Disclosure: This post may contain affiliate links.

Cat 5e vs. Cat 6a - Which to Buy?

Compare the differences between Cat 5e and Cat 6a Ethernet cables. We'll discuss which is the fastest and which is the best for different scenarios.

Ethernet Cable Kevin Jones / TechReviewer

Last Updated: October 15, 2021

Written by Kevin Jones

How Fast Is Cat 5e vs. Cat 6a?

Section Link

Cat 5e Ethernet cable can reach 1 Gbps when used with a Gigabit Ethernet device. Cat 5e can maintain this speed up to 100 meters (328 feet) in length.

Cat 6a Ethernet cable can reach 10 Gbps when used with a 10 Gigabit Ethernet device. Cat 6a can maintain this speed up to 100 meters (328 feet) in length.

Suppose you use a Cat 5e or Cat 6a Ethernet cable with a device that doesn't support Gigabit Ethernet or 10 Gigabit Ethernet speeds. In that case, your network speeds will be limited to the supported level of the device.

Max Distance of Cat 5e vs. Cat 6a?

Section Link

Cat 5e and Cat 6a will work at their maximum speeds for up to 100 meters (328 feet).

If you want to extend the cable past this distance, you'll need a network switch. Network switches are powered devices that can both repeat and split network cables. Learn more in How to Connect Ethernet Cables - Network Switches & Couplers

Which Ethernet Cable Type to Buy

Section Link

Ethernet cables, the wires used for connecting most home and office networking equipment, all use the same connector type, RJ-45. However, there are many types of Ethernet cables to consider: Cat 5e, Cat 6, Cat 6a, Cat 8. They have progressed over time to support increased speeds while thankfully remaining backward compatible. The most commonly used Ethernet cable is currently Cat 5e.

The speed you'll reach depends on the cable type and support by your network devices.

Cat 6a is my recommendation for new in-wall installations and future-proofing, as it's fast but less flexible than Cat 5e. Find Cat 6a Cables on Amazon (affiliate link).

Tripp Lite Cat6a Cable 10G-Certified Tripp Lite Cat6a Cable 10G-Certified Check Price on Amazon (affiliate link)

Cat 5e is my recommendation for in-room usage due to its increased flexibility. However, if you want to reach speeds over 1 Gbps, stick with Cat 6a and up. Find Cat 5e Cables on Amazon (affiliate link).

Cat 7 isn't very popular because it uses an uncommon GG45 connector; other Ethernet cable categories use an RJ-45 connector. Additionally, it never gained much market traction. If you see something marketed as Cat 7 but has an RJ-45 connector, then it's not Cat 7 cable. Your best bet is to avoid Cat 7, as it will likely not be worth the extra expense.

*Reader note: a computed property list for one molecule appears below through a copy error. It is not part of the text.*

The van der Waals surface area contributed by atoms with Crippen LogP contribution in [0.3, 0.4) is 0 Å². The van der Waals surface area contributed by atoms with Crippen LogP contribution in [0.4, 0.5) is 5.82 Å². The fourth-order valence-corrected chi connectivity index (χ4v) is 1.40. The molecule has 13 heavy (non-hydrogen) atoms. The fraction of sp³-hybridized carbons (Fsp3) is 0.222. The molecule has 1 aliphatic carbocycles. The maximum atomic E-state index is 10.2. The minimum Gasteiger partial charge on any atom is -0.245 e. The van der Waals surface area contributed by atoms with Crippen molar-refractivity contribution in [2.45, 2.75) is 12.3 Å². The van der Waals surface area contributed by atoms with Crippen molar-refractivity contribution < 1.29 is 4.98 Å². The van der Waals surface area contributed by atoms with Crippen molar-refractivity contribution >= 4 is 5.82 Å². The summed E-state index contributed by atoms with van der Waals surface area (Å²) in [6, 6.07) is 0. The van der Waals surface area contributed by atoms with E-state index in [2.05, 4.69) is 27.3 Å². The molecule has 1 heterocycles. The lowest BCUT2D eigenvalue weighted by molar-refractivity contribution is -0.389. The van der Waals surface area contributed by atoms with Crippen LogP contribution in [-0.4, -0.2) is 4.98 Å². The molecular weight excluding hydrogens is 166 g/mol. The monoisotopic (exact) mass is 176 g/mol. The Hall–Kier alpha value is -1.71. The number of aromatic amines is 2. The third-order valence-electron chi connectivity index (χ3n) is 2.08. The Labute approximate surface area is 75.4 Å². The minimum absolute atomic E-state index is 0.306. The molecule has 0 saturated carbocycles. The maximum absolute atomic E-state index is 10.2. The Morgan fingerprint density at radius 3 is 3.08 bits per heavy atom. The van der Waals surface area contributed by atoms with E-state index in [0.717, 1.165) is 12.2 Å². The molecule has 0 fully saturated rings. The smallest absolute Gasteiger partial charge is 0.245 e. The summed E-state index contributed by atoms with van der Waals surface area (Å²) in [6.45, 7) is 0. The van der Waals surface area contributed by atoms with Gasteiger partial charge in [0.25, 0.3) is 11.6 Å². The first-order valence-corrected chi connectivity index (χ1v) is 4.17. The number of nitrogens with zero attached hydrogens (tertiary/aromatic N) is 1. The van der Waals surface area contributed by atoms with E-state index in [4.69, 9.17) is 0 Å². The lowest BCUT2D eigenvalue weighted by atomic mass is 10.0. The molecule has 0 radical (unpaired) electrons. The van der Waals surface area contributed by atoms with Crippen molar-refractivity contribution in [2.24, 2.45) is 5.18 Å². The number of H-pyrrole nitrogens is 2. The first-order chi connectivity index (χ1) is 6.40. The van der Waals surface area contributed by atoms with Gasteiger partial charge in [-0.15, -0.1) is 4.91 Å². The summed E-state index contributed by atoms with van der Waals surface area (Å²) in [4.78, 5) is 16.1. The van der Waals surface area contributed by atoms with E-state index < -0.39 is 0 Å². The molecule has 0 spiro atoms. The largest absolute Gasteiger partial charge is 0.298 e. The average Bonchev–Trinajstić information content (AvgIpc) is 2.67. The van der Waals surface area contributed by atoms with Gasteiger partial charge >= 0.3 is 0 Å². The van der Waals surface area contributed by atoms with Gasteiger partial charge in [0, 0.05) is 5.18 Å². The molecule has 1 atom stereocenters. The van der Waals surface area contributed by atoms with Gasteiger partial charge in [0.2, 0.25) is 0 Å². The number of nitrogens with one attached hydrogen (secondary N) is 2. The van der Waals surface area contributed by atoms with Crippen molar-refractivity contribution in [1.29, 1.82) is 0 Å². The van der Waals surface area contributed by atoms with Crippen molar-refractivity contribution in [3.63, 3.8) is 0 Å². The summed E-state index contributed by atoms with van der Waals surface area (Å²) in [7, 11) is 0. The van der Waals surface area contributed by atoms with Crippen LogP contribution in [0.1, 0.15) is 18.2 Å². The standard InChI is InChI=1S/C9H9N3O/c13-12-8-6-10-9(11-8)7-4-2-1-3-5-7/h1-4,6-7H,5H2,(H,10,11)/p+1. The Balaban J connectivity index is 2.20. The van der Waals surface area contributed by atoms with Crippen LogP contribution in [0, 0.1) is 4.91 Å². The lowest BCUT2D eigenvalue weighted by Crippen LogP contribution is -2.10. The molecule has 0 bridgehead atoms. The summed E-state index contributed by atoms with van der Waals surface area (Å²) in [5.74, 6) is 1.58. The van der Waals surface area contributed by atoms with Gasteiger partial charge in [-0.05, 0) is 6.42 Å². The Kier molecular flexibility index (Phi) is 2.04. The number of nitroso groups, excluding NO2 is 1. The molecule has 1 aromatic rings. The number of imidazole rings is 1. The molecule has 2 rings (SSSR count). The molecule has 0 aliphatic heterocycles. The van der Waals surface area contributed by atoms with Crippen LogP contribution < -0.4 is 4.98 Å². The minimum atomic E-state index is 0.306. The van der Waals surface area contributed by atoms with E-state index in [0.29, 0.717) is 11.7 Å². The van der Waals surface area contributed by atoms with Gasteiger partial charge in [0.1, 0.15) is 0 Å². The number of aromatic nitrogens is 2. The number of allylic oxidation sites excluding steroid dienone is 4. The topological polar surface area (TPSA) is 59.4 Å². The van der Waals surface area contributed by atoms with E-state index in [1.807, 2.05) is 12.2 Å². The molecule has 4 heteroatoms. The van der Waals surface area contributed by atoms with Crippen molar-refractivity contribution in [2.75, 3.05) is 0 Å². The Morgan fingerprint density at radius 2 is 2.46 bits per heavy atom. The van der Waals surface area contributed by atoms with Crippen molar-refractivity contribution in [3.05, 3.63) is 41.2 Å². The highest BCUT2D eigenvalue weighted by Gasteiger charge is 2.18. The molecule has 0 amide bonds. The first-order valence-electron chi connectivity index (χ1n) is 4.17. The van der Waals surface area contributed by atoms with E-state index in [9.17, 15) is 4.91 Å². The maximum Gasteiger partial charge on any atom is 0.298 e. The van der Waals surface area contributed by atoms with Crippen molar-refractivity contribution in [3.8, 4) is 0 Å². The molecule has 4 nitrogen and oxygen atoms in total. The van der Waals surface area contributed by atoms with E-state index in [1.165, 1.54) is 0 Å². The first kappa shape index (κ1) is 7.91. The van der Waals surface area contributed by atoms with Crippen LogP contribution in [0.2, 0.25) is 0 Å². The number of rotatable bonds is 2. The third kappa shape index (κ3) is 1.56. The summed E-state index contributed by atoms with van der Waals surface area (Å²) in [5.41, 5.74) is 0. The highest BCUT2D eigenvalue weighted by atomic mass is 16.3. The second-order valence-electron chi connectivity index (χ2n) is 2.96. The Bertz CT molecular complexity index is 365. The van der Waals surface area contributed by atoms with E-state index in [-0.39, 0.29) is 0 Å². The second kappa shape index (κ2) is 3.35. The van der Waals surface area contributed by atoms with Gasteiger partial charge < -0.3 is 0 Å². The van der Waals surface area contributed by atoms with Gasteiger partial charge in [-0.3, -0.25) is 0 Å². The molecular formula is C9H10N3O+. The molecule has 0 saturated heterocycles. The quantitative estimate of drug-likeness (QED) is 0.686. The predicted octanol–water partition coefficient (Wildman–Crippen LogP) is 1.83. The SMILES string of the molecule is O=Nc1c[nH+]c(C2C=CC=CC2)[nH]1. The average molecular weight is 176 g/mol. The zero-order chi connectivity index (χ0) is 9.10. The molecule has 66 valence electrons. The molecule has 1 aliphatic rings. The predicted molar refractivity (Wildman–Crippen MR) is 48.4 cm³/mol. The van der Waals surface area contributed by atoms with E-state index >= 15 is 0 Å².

Cat 8 is more expensive than Cat 6a. Assuming you won't be reaching speeds over 10 Gbps with your home networking equipment, I'd recommend sticking with Cat 6a over Cat 8. Find Cat 8 Cables on Amazon (affiliate link).

Tripp Lite Cat8 Cable 25G/40G-Certified Tripp Lite Cat8 Cable 25G/40G-Certified Check Price on Amazon (affiliate link)

While not typically considered an Ethernet cable, you can use new or existing coax cables for Ethernet communication using MoCA adapters. MoCA 2.5 adapters allow for speeds of up to 2.5 Gbps.

Ethernet Cable Max Speeds and Distances
Cable CategoryMax Speed and DistanceNotes
Cat 5
  • 100 Mbps @ 100 meters
Cat 5e
  • 1 Gbps @ 100 meters
Recommended for In-Room. More flexible than Cat 6 and up.
Cat 6
  • 10 Gbps @ 55 meters (37 meters if high cross talk)
  • 1 Gbps @ 100 meters
Cat 6a
  • 10 Gbps @ 100 meters
Recommended for In-Wall.
Cat 7
  • 100 Gbps @ 15 meters
  • 40 Gbps @ 50 meters
  • 10 Gbps @ 100 meters
Not recommended or intended for use as a typical Ethernet cable; go with Cat 6a rather than this type. Most home network equipment would run at Cat 6 or Cat 6a speeds. This is also more expensive than Cat 6a.
Cat 8
  • 40 Gbps @ 30 meters
  • 10 Gbps @ 100 meters
More expensive than Cat 6a, which is why I don't recommend these currently. Most home networks don't currently support over 10 Gbps.
Coax (MoCA 2.5)
  • 2.5 Gbps @ 30 meters
Not typically considered an Ethernet cable, but it can allow for Ethernet communication using existing wiring. Learn more about MoCA adapters in Ethernet Over Coax?! A Complete Guide to MoCA Adapters.

Note that your equipment will need to support the appropriate speeds:

Ethernet Port Type Ethernet Cable Needed for Max Speed
Fast Ethernet (10/100) Cat 5
Gigabit Ethernet (10/100/1000) Cat 5e
10 Gigabit Ethernet (10/100/1000/10000) Cat 6a or Cat 8
Section Link

Finding Ethernet cables which comply with their category rating can be a little tricky. Some manufacturers use misleading or incorrect naming, and their cables do not allow you to get the maximum expected speeds.

Here are some cables which I recommend:

Building Your Network

Section Link

If you want to learn more about cable internet equipment, networking, wiring, or troubleshooting, check out these articles: